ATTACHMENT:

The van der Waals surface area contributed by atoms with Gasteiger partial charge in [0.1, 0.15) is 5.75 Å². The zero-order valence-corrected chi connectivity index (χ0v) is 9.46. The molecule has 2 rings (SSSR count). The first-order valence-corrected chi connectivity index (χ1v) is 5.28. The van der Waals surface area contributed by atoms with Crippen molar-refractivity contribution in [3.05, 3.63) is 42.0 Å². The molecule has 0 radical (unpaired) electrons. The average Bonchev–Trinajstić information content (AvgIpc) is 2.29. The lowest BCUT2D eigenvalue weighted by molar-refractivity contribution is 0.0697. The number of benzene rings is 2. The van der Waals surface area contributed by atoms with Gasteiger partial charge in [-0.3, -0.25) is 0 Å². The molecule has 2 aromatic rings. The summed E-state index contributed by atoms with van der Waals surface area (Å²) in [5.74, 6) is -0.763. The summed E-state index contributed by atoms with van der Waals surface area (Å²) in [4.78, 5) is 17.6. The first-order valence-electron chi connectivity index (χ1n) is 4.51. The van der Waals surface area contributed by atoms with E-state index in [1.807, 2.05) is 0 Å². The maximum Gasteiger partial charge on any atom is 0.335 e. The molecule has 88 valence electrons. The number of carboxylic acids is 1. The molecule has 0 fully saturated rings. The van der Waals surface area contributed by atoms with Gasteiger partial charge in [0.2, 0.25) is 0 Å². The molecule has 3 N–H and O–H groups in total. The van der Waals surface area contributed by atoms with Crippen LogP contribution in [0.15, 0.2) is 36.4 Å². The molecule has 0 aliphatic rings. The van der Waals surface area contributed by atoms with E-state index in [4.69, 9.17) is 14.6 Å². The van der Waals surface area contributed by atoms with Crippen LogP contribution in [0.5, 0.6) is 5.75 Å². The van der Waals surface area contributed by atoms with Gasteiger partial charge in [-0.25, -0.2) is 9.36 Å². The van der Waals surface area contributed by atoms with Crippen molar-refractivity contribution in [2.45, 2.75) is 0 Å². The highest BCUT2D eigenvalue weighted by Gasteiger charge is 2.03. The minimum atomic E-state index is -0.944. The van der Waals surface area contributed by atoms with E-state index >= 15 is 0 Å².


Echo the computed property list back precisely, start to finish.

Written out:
The van der Waals surface area contributed by atoms with Gasteiger partial charge in [0.1, 0.15) is 5.75 Å². The zero-order valence-corrected chi connectivity index (χ0v) is 9.46. The molecule has 2 rings (SSSR count). The first-order valence-corrected chi connectivity index (χ1v) is 5.28. The van der Waals surface area contributed by atoms with Crippen molar-refractivity contribution in [3.05, 3.63) is 42.0 Å². The molecule has 0 radical (unpaired) electrons. The average Bonchev–Trinajstić information content (AvgIpc) is 2.29. The lowest BCUT2D eigenvalue weighted by molar-refractivity contribution is 0.0697. The number of benzene rings is 2. The van der Waals surface area contributed by atoms with Gasteiger partial charge in [-0.3, -0.25) is 0 Å². The molecule has 2 aromatic rings. The summed E-state index contributed by atoms with van der Waals surface area (Å²) in [5.74, 6) is -0.763. The summed E-state index contributed by atoms with van der Waals surface area (Å²) in [4.78, 5) is 17.6. The first-order valence-electron chi connectivity index (χ1n) is 4.51. The van der Waals surface area contributed by atoms with E-state index in [1.807, 2.05) is 0 Å². The maximum Gasteiger partial charge on any atom is 0.335 e. The molecule has 88 valence electrons. The number of carboxylic acids is 1. The molecule has 0 fully saturated rings. The van der Waals surface area contributed by atoms with Gasteiger partial charge in [0.2, 0.25) is 0 Å². The molecule has 3 N–H and O–H groups in total. The van der Waals surface area contributed by atoms with Crippen LogP contribution in [0.15, 0.2) is 36.4 Å². The molecule has 0 aliphatic rings. The van der Waals surface area contributed by atoms with E-state index in [4.69, 9.17) is 14.6 Å². The van der Waals surface area contributed by atoms with Crippen LogP contribution in [0.5, 0.6) is 5.75 Å². The van der Waals surface area contributed by atoms with Gasteiger partial charge in [-0.25, -0.2) is 9.36 Å². The van der Waals surface area contributed by atoms with Crippen molar-refractivity contribution in [2.45, 2.75) is 0 Å². The highest BCUT2D eigenvalue weighted by Gasteiger charge is 2.03. The minimum atomic E-state index is -0.944. The van der Waals surface area contributed by atoms with E-state index >= 15 is 0 Å².